Sizing Up the Rocket

I promise I will try and cover topics other than baseball, but let's face it - Roger Clemens provides so much material to write about. Unlike most, I was excited when he left Boston in 1996, mainly because wasn't pitching well, but also because I just never liked the guy. Starting with Game 6 in the 1986 World Series, a game that he started and didn't finish as we all know, the Red Sox began a 13 game postseason losing streak that did not end until Roger left and Pedro Martinez won his first postseason start in 1998. He won 1 postseason decision for the Red Sox in five postseason series. Pretty unimpressive. We also shouldn't forget that he was thrown out of one postseason game as a Red Sock for verbally abusing an umpire, and then ten years later he should have been thrown out of the World Series for throwing a jagged bat at Mike Piazza(although he did say he thought it was the ball he threw at Piazza). This image is on the cover of the new book American Icon and sums up Roger perfectly from what I've heard.

Let's look at some of the other things he missed out on. He never won a postseason MVP award despite pitching in more postseason games than any starting pitcher in baseball history(6 World Series too!!). He did win 2 World Series rings as a tag-along with the Yankees in '99 and 2000(after his steroid use). He won 7 Cy Youngs. Pretty impressive. Although he won four of them after he took a liking to long needles.

He has now opened his mouth again, never a good thing for him, to reiterate that he never took performance enhancing drugs. I think my favorite part of his stance is that he vehemently denies using steroids and HGH, but tells everbody that his wife and best friend(Andy Pettite) used them. They're must be a lot of love in that marriage!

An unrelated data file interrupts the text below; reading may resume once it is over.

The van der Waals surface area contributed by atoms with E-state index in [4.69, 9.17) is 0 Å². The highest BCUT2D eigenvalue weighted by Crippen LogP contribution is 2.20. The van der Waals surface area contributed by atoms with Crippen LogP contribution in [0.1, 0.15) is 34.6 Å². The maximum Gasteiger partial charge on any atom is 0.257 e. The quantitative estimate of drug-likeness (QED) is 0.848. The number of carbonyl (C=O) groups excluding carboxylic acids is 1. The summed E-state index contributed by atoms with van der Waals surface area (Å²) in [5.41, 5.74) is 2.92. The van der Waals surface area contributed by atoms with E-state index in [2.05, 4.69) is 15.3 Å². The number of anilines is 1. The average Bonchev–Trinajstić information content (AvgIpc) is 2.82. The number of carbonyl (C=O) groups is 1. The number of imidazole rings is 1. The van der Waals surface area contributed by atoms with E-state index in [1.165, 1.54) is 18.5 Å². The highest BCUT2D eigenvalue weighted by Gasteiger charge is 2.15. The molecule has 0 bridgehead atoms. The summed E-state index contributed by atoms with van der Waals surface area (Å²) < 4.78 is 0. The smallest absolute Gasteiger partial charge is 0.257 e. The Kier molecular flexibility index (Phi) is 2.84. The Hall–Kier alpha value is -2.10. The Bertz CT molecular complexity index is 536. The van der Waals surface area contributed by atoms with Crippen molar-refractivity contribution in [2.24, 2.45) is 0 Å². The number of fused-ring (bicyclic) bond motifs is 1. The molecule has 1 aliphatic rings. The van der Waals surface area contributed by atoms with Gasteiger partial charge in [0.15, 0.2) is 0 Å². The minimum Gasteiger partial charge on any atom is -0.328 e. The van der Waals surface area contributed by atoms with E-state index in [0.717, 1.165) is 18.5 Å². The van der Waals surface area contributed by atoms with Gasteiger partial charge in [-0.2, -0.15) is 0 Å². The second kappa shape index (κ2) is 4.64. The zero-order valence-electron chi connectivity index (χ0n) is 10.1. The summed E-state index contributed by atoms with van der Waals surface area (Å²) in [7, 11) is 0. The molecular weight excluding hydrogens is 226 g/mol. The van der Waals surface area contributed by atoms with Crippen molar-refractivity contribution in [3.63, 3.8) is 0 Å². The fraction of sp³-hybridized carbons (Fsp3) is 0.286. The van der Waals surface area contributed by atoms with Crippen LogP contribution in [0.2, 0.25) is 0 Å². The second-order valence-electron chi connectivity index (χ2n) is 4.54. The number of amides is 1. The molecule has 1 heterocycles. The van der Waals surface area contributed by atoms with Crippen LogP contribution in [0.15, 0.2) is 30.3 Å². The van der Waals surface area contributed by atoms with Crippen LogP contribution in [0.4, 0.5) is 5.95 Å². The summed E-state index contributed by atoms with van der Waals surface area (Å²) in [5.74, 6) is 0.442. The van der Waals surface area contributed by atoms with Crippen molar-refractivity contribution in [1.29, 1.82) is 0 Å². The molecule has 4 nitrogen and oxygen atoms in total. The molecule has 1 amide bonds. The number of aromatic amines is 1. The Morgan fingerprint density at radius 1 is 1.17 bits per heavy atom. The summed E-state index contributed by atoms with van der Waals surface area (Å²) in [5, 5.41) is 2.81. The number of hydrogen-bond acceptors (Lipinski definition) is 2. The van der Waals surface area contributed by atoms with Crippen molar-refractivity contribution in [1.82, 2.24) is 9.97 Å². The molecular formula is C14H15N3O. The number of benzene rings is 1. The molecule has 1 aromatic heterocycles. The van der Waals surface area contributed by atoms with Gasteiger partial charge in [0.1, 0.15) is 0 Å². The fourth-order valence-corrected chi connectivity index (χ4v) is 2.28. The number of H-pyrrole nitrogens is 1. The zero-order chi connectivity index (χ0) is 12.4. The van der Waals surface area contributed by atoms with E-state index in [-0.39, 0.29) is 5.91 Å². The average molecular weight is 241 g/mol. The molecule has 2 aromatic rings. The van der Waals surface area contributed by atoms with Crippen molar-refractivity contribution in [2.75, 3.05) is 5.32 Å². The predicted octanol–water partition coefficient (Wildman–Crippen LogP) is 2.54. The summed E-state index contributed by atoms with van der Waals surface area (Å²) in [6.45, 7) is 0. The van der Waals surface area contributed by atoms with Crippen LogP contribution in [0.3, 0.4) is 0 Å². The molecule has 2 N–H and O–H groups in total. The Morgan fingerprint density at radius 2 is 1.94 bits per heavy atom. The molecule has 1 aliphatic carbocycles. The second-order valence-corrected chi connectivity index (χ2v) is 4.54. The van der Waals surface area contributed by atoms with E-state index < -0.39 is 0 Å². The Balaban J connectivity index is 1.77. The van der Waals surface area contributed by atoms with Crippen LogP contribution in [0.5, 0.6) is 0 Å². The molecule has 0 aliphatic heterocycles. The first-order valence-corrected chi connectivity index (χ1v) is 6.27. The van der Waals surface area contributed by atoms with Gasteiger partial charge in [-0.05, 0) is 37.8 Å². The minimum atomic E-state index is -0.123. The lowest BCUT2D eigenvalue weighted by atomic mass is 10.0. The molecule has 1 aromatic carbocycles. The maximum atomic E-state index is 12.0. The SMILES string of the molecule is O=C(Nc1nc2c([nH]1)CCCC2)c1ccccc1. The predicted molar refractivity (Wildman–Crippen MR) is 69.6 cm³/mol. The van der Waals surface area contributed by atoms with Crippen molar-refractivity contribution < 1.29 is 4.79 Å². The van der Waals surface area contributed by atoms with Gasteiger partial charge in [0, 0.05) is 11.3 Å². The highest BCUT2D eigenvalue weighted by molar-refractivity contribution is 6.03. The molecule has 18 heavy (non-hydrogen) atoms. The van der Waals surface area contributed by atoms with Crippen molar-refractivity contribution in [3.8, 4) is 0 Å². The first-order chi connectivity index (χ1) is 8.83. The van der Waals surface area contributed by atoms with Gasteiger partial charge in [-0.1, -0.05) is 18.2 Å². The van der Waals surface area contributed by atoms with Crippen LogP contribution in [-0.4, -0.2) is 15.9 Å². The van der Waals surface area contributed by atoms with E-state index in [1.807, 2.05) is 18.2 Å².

When you really look at it, the move that changed the Red Sox fortune for the better and put 2 championship banners on Yawkey Way was blasting the Rocket out of town. He is the classic example of how the reputation doesn't match reality. The best way to size up the Rocket - One word - LOSER.

Tuesday, May 12, 2009

Let's Retire #24 at Fenway

I hope the news that Manny Ramirez tested positive for performance enhancing drugs finally closes the book on one of the most self-absorbed athletes ever to dawn a Red Sox uniform. In 7.5 years in Boston, we watched him quit on his team, shove a 65 year old Red Sox employee to the ground, refuse to attend the 2006 All-Star Game despite receiving the most fan votes, throw a punch at Kevin Youkilis, and so many other "Manny Moments". It's too bad that a player who played such a large role in helping the Red Sox turn the corner turned out to be such a hateful character.

In light of this recent development, I hope the Red Sox do the right thing and retire the #24 in honor of the greatest right fielder to ever to patrol the land by the Pesky Pole - Dwight Evans. Dewey won 8 Gold Gloves, hit 385 home runs(more than Jim Rice), played in three All-Star Games, and had more home runs and extra base hits than ANY player in the 1980's. He is a consummate professional and should be in the Hall of Fame. I don't know what it will take to get him there, but the Red Sox can start by retiring his number and closing the book on Manny.